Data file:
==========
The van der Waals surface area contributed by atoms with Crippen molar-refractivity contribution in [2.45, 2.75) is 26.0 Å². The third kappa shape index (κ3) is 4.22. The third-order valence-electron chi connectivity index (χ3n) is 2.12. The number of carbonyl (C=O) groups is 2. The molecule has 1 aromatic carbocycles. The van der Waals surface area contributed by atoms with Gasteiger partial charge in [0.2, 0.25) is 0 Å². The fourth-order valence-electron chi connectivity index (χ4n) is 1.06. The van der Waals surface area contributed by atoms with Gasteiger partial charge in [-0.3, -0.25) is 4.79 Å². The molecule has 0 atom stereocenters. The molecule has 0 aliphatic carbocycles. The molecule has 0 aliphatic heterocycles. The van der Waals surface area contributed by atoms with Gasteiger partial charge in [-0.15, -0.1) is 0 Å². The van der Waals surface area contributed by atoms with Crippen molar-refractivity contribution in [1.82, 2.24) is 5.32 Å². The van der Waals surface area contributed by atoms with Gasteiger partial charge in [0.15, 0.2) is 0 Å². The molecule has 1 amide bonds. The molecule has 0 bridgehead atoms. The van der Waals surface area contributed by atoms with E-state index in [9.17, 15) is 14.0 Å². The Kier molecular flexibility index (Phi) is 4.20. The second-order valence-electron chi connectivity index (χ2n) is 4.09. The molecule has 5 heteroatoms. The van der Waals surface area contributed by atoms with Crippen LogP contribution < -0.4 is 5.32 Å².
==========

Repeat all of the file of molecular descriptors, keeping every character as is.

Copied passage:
The van der Waals surface area contributed by atoms with Crippen molar-refractivity contribution in [2.45, 2.75) is 26.0 Å². The third kappa shape index (κ3) is 4.22. The third-order valence-electron chi connectivity index (χ3n) is 2.12. The number of carbonyl (C=O) groups is 2. The molecule has 1 aromatic carbocycles. The van der Waals surface area contributed by atoms with Gasteiger partial charge in [0.2, 0.25) is 0 Å². The fourth-order valence-electron chi connectivity index (χ4n) is 1.06. The van der Waals surface area contributed by atoms with Gasteiger partial charge in [-0.3, -0.25) is 4.79 Å². The molecule has 0 atom stereocenters. The molecule has 0 aliphatic carbocycles. The molecule has 0 aliphatic heterocycles. The van der Waals surface area contributed by atoms with Gasteiger partial charge in [-0.15, -0.1) is 0 Å². The van der Waals surface area contributed by atoms with Crippen molar-refractivity contribution in [1.82, 2.24) is 5.32 Å². The van der Waals surface area contributed by atoms with Gasteiger partial charge in [0.15, 0.2) is 0 Å². The molecule has 1 amide bonds. The molecule has 0 bridgehead atoms. The van der Waals surface area contributed by atoms with E-state index in [9.17, 15) is 14.0 Å². The Kier molecular flexibility index (Phi) is 4.20. The second-order valence-electron chi connectivity index (χ2n) is 4.09. The molecule has 5 heteroatoms. The van der Waals surface area contributed by atoms with Crippen LogP contribution < -0.4 is 5.32 Å².